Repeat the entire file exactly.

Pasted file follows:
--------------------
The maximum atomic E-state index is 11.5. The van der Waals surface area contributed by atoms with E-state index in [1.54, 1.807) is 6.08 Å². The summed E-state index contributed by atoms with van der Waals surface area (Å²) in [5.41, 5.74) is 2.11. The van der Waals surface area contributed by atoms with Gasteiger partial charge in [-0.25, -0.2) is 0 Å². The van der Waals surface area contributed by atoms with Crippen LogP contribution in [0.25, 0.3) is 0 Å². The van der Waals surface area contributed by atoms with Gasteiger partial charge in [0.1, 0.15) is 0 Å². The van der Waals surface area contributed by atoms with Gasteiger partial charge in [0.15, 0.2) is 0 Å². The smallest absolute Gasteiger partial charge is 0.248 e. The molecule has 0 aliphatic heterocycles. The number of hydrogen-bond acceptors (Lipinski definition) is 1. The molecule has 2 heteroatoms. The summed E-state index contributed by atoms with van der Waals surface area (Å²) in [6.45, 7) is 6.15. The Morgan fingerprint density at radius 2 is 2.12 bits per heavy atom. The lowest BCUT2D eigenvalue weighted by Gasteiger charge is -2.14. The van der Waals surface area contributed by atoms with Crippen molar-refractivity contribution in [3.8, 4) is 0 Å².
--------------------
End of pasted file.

The maximum atomic E-state index is 11.5. The van der Waals surface area contributed by atoms with E-state index in [1.54, 1.807) is 6.08 Å². The summed E-state index contributed by atoms with van der Waals surface area (Å²) in [5.41, 5.74) is 2.11. The van der Waals surface area contributed by atoms with Gasteiger partial charge in [-0.25, -0.2) is 0 Å². The van der Waals surface area contributed by atoms with Crippen LogP contribution in [0.25, 0.3) is 0 Å². The van der Waals surface area contributed by atoms with Gasteiger partial charge in [0.1, 0.15) is 0 Å². The van der Waals surface area contributed by atoms with Gasteiger partial charge in [0.15, 0.2) is 0 Å². The smallest absolute Gasteiger partial charge is 0.248 e. The molecule has 0 aliphatic heterocycles. The number of hydrogen-bond acceptors (Lipinski definition) is 1. The molecule has 2 heteroatoms. The summed E-state index contributed by atoms with van der Waals surface area (Å²) in [6.45, 7) is 6.15. The Morgan fingerprint density at radius 2 is 2.12 bits per heavy atom. The lowest BCUT2D eigenvalue weighted by Gasteiger charge is -2.14. The van der Waals surface area contributed by atoms with Crippen molar-refractivity contribution in [3.8, 4) is 0 Å².